Offline stpug

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Re: Spring Water Question/Help
« Reply #11 on: February 22, 2017, 08:14:31 PM »
the spring water report is what water I am going to use.  I do not have other options. This is by far the most convenient and cheapest option for me.  any suggestions for additives would be appreciate it

The water looks pretty darn good from my (novice) perspective.  To me, it appears you can brew nearly any style of beer and may only need some minor additions to tailor it specific ways:

Epsom Salt
Gypsum
Calcium Chloride
Acid (malt, lactic, phosphoric, sauergut, etc)


And on occasion some alkaline buffering may be needed (stouts, etc):
Baking soda or Pickling Lime

As for how much of each to use, it completely depends on the beer you'll be brewing.  Using Bru'N Water Spreadsheet is an ideal place to begin.  Plug in your water profile values, and move through the tabs with grist/volumes/water profiles, and it will give you values of each addition that best estimates the final beer water profile.  Some key pointers are: you should never be using an alkaline agent AND acid at the same time; using Bru'Ns "color-fullness" water profiles are safe choices almost every time; less is more (this translates well to life in general).

Generally agree with the above, but I don't see much need for acid given what appears to be a low alkalinity, although alkalinity was not tested. There is probably enough information in your water report to estimate the alkalinity based on an ion balance.  Alkalinity is one of the most important inputs into Bru'n Water and mash chemistry generally.

You're probably right about not needing much (if any) acid additions; I just included it as a possible addition as it will help OP move down the pH scale in those instances where it might be needed (e.g. low gravity light colored grainbill in a no sparge, BIAB batch).  I also should have been better at specifying that those agents I listed above would not be used in every beer - they would just be ones you'd want to have on-hand to cover any style you may brew.  Sometimes you'd use some, other times you'd use others.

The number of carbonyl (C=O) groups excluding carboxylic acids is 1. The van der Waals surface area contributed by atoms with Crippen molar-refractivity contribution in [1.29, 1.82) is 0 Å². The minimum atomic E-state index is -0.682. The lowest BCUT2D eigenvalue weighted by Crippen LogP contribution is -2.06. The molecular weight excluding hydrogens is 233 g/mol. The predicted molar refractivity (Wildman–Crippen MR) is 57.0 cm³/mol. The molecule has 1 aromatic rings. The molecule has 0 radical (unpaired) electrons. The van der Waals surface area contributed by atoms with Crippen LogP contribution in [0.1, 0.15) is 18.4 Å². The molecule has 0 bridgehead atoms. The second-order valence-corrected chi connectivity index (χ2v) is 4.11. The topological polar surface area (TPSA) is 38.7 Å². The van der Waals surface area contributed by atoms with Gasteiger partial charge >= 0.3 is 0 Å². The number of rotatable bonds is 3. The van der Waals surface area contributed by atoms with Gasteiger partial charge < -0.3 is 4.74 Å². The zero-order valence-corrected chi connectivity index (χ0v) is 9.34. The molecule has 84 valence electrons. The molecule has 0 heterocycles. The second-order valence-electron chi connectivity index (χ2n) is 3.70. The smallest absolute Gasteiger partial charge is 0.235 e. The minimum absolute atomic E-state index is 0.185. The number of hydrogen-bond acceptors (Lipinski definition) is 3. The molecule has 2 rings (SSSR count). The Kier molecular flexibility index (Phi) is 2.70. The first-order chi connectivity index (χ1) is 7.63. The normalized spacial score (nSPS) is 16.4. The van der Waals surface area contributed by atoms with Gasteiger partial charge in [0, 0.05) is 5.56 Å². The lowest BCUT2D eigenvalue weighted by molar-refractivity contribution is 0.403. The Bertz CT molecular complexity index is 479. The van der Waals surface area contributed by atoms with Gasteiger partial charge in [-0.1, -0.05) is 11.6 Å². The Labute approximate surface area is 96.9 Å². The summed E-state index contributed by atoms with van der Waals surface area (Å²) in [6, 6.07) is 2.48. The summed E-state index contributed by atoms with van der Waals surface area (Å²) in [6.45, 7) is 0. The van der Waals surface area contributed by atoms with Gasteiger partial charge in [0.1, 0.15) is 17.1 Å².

Offline kramerog

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Re: Spring Water Question/Help
« Reply #12 on: February 23, 2017, 04:12:13 AM »
I estimated the bicarbonate value at 15 ppm and the residual alkalinity as 0 using Bru'n Water.  The calcium level is very low so you'll want to add calcium salts to get the calcium between 50-100 ppm for ales generally.

Offline golfgod04

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Re: Spring Water Question/Help
« Reply #13 on: February 23, 2017, 03:07:52 PM »
So I am going to be brewing a New England Hazy IPA.  My grain bill is: 10lbs 2 row, 1lb flaked wheat, 8 oz carapils, 8 oz crystal 15.  I do batch sparging. 4 gallons for strike water, 4 gallons for sparge
« Last Edit: February 23, 2017, 06:18:05 PM by golfgod04 »

Offline stpug

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Re: Spring Water Question/Help
« Reply #14 on: February 23, 2017, 04:41:09 PM »
I've taken a stab at setting up the water profile in Bru'N Water using the spring water data you provided above, but am not confident on the bicarbonate/carbonate values due to not knowing how the 'Total Hardness' is being reported (and, in turn, this affects the alkalinity so is important to get correct).  Does anyone have any better insight into this aspect?

« Last Edit: February 23, 2017, 04:47:16 PM by stpug »